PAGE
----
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Altered Landscape: COVID-19 & Media

The uncertainties still surrounding the Coronavirus pandemic make it unclear how long the outbreak will last & what the extent will be, however, there is no doubt it has impacted the entire media landscape from television & streaming services to digital & OOH, & will continue to do so as the virus continues to spread.  

The world came to a standstill in March with major sporting events, conferences, & large gatherings canceled or postponed. Local businesses & restaurants took a major hit as well with MarketWatch reporting that 55% of closed businesses on Yelp have now permanently locked their doors. Additionally, consumers are less likely to be frequenting malls, shopping centers, movie theatres, public venues, & more, even if they are open for business, making it hard for profits to be made. All these components are connected & are impacted from a media standpoint.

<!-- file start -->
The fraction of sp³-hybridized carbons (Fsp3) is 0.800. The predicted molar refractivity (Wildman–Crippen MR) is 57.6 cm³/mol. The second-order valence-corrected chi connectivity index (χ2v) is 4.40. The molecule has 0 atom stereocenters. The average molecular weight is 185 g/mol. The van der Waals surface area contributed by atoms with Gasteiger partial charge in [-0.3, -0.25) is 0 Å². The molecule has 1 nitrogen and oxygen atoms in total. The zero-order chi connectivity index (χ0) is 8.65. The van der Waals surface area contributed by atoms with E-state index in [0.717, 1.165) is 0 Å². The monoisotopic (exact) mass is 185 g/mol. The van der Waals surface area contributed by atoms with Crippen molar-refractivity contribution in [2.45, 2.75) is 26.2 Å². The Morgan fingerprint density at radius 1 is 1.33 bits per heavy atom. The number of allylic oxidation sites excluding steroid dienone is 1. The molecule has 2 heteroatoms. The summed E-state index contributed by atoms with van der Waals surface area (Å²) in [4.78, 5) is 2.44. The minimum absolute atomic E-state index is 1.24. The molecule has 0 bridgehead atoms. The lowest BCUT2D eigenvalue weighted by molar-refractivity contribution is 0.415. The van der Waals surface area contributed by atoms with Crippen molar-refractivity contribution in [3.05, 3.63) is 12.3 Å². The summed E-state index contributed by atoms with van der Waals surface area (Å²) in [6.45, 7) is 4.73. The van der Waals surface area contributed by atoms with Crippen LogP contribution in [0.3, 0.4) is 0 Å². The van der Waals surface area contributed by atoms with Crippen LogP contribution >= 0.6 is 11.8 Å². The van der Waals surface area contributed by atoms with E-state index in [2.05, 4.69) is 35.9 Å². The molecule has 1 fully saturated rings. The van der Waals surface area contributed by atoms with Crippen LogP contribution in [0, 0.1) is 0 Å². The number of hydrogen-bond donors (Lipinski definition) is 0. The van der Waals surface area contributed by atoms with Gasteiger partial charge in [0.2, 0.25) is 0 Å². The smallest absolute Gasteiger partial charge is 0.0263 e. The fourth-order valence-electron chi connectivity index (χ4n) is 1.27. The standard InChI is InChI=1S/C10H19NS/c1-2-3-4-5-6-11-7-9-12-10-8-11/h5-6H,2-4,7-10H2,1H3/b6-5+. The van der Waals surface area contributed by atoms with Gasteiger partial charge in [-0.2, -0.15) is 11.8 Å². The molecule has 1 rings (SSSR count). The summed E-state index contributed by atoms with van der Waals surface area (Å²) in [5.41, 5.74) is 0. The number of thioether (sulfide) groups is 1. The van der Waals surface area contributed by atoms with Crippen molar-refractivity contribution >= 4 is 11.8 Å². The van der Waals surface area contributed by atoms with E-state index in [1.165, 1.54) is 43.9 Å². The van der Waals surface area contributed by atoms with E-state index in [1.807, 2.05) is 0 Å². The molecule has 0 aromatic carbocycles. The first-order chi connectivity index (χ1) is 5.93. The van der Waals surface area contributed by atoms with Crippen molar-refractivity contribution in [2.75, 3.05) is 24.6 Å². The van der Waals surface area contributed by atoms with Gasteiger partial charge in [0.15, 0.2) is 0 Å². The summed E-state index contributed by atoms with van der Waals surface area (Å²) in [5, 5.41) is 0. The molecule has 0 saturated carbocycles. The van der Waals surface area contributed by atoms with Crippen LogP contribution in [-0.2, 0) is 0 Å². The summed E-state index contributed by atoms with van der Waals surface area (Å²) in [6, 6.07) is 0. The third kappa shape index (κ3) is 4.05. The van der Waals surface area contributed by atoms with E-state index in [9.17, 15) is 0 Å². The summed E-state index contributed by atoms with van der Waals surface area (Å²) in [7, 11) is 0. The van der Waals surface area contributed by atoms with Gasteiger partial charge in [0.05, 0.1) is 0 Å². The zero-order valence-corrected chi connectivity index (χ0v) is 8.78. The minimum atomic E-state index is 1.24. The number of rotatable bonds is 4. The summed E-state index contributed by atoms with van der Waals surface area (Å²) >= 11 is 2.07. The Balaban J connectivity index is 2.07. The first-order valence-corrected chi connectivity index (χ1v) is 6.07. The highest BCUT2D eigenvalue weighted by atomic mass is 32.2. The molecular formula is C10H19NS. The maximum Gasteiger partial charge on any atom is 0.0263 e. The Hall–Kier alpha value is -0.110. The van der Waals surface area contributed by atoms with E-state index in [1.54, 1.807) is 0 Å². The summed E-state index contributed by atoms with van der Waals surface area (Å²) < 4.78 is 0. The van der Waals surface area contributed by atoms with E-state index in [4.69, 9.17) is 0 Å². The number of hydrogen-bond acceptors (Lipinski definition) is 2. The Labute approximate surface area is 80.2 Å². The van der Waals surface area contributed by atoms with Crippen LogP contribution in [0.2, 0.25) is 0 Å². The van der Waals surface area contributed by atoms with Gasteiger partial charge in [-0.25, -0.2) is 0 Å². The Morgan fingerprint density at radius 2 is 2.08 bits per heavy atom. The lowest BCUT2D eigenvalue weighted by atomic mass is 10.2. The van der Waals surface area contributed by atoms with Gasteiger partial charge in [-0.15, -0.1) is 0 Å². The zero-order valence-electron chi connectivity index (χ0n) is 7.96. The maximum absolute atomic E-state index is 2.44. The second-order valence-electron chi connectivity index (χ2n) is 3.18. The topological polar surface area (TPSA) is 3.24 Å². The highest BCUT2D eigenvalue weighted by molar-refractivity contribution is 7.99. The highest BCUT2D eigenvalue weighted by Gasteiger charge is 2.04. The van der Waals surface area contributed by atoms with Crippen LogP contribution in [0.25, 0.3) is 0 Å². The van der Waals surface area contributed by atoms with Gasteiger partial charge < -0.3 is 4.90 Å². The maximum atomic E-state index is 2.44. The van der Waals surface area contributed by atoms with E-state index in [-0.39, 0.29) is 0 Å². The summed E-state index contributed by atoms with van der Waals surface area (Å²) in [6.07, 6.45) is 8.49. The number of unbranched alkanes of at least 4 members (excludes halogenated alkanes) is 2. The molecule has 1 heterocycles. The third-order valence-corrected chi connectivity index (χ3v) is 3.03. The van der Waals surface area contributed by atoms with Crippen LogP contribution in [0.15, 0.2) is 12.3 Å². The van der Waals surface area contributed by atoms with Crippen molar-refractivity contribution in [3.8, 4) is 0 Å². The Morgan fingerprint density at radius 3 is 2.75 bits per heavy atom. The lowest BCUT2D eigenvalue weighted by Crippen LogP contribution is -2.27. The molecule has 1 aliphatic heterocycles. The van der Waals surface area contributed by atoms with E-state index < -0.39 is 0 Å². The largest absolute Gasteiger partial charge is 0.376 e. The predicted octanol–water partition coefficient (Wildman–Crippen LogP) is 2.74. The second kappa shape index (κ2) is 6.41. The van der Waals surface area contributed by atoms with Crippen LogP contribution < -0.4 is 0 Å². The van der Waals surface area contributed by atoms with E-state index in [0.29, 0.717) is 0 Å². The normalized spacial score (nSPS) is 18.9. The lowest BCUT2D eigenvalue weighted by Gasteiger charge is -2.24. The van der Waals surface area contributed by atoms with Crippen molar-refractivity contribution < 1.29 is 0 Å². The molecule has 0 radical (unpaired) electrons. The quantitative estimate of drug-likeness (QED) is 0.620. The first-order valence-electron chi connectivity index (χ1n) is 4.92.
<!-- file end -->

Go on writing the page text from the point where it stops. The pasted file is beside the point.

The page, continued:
What Impact Will COVID-19 Have on Digital Advertising? 

We are seeing a rise in digital media consumption in areas including education, government, & retail due to the number of people being quarantined in their homes. Online purchases & web traffic are increasing daily & people are looking to the web to help with homeschooling & staying in the know. As of the most recent update by Comscore, digital visits for education-related content have increased by 18%, with government- & retail-related content increases of 299% & 11%, respectively. Although certain areas of media are booming right now due to the pandemic, others aren’t increasing in kind. Digital visits for financial services are down 2%, with declines of 43% & 34% respectively for investment- & travel-related visits, according to reports from Comscore. When profits take a dive, so does digital advertising.